Would you like some ‘aigs’?
By: Elena Cawley and PRESS RELEASE
Cracker Barrel has welcomed guests for over 50 years, and the restaurant in Manchester was one of the first stores to open its doors.
Fifty years ago, Cracker Barrel Old Country Store, America’s iconic destination for Southern homestyle cooking, warm hospitality and unique retail offerings, made its debut in the small town of Lebanon, Tennessee.
The original Manchester store – store #3 – was opened June 27, 1970. Cracker Barrel in Manchester was rebuilt and opened at its current location in March 1995. And that’s the store welcoming customers today at 103 Paradise St., Manchester.
According to local resident David Welborn the first Manchester store “sold Shell gasoline at the initial location on the corner of Interstate Drive and Woodbury Highway (location of current Circle K convenience store).”
“There is a copy of the original menu on the fireplace mantel in the Manchester Cracker Barrel with prices that might be amusing today,” Welborn said. “I remember eggs being spelled ‘aigs’ for fun. I also remember that the antique items on the wall were ‘for sale,’ but later this idea was abandoned probably because there was an uncertain and difficult situation to restock.”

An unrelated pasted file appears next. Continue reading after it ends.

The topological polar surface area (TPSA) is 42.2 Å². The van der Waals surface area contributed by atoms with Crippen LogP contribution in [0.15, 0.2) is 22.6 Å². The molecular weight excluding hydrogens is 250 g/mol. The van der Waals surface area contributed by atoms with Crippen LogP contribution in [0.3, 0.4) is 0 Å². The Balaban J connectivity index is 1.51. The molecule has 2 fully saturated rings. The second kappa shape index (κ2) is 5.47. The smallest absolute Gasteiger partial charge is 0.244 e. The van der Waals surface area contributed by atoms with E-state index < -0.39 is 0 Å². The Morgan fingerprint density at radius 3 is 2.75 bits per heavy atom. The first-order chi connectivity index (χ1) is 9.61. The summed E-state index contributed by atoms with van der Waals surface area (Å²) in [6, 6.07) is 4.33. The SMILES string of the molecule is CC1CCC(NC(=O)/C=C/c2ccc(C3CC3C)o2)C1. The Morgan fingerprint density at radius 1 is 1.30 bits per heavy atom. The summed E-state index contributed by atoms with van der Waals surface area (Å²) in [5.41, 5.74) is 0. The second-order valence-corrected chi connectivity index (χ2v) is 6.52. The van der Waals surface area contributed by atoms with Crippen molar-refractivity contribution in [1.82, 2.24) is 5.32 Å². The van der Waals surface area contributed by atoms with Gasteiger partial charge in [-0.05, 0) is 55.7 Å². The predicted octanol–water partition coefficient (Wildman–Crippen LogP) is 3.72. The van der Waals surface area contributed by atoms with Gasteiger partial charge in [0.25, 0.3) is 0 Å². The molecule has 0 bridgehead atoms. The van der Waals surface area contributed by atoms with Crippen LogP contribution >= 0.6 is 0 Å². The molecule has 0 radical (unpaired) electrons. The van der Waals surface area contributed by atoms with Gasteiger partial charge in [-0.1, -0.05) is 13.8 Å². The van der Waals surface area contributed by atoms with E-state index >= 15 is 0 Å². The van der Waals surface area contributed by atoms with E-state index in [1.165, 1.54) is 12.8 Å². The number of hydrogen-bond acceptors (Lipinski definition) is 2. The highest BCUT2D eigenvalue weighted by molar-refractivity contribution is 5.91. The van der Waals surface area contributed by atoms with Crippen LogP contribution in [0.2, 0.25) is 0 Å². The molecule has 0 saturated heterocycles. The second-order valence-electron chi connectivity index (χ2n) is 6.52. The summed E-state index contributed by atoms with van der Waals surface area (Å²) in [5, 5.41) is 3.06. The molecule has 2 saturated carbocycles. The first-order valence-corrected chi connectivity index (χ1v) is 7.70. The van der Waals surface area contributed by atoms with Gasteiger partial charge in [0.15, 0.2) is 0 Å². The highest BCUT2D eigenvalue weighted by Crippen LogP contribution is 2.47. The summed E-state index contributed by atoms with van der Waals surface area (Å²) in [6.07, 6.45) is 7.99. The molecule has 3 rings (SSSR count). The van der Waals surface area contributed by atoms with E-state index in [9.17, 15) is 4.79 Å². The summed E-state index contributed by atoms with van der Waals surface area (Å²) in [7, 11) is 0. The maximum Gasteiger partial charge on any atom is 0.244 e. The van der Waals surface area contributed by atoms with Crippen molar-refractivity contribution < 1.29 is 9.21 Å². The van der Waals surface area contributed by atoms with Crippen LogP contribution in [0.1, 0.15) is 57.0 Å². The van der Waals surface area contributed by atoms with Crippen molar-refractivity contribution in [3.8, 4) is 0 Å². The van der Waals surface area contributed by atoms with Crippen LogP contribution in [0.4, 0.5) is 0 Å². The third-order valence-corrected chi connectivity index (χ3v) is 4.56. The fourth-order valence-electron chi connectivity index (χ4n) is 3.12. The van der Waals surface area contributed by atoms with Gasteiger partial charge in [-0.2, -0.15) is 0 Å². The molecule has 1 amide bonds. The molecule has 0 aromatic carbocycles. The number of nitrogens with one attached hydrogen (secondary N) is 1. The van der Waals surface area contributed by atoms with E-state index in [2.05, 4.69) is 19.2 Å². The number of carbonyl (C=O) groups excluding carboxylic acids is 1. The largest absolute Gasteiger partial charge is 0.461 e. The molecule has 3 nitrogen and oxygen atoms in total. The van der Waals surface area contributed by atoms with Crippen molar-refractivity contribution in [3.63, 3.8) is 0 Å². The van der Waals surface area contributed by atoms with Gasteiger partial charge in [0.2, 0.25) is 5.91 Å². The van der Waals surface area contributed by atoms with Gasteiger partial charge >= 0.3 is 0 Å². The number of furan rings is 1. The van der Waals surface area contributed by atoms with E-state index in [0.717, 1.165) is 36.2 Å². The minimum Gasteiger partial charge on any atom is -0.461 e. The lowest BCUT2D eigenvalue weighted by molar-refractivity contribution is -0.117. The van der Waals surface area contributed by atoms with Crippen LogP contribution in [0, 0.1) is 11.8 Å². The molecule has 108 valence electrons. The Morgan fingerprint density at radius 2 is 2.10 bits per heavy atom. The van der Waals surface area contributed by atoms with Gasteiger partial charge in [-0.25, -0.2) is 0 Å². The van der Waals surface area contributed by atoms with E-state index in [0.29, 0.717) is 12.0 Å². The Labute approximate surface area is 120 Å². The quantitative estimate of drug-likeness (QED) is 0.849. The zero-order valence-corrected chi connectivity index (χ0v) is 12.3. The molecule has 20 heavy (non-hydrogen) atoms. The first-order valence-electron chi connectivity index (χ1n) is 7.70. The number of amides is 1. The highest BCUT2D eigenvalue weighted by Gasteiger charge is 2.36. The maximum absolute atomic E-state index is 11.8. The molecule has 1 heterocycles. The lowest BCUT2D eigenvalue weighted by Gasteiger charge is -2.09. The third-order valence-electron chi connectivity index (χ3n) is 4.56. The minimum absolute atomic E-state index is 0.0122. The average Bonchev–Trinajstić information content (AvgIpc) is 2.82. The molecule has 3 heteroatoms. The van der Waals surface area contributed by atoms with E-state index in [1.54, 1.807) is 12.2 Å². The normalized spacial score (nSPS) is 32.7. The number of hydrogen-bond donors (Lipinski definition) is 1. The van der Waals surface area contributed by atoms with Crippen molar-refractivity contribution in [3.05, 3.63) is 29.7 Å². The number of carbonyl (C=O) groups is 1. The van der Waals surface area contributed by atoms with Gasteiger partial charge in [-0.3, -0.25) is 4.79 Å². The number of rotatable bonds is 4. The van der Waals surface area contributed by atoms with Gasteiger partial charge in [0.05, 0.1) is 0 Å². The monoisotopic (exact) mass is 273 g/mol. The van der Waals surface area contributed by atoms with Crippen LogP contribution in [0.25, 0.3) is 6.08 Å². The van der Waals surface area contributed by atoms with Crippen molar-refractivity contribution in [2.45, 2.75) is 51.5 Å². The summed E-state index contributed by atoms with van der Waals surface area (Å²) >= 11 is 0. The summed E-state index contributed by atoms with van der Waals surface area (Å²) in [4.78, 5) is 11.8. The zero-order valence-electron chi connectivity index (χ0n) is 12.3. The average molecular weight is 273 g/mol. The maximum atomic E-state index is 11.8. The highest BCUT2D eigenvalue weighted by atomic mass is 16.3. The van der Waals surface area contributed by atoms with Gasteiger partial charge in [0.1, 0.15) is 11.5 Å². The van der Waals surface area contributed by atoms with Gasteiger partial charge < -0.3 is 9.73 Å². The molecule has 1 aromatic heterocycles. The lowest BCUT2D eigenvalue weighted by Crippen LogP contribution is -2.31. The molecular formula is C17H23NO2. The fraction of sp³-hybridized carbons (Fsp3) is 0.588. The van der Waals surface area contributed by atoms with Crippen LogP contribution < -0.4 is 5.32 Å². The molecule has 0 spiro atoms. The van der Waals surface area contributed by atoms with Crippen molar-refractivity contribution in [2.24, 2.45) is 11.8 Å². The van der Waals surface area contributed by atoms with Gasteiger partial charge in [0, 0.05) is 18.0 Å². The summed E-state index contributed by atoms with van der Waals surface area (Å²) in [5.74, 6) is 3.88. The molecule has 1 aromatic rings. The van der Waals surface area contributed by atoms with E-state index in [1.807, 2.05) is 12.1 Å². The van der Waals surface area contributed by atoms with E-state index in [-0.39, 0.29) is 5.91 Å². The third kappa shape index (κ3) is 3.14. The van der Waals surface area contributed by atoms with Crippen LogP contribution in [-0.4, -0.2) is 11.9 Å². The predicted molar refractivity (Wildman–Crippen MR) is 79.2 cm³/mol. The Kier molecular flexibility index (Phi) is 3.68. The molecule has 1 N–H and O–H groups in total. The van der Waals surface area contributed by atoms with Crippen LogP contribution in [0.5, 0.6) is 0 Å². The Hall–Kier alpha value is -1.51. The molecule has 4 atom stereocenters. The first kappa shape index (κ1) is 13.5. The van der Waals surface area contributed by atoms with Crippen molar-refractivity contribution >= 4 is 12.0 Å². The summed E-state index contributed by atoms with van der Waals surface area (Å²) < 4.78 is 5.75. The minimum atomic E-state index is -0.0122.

The original menu was written by hand on a brown paper bag and had “country-fied” spellings for the menu items, such as “brakfast,” “aigs” (for eggs), “sanwiches,” “sho nuff hambergers,” “cow juice,” and “lonies and crackers (bologna to you Yankees),” according to Heidi Pearce, Cracker Barrel corporate communications specialist.
In 1969, a Tennessee man named Dan Evins saw an unmet need. The Interstate was expanding –connecting people to new places – but people on the move couldn’t count on a consistent, quality place to stop along the way, stretch their legs, refuel and find a good meal at a fair price. Evins had a vision to build an old country store to meet their needs – a place that preserved the ingredients of country life to share with travelers on the road and families from nearby.
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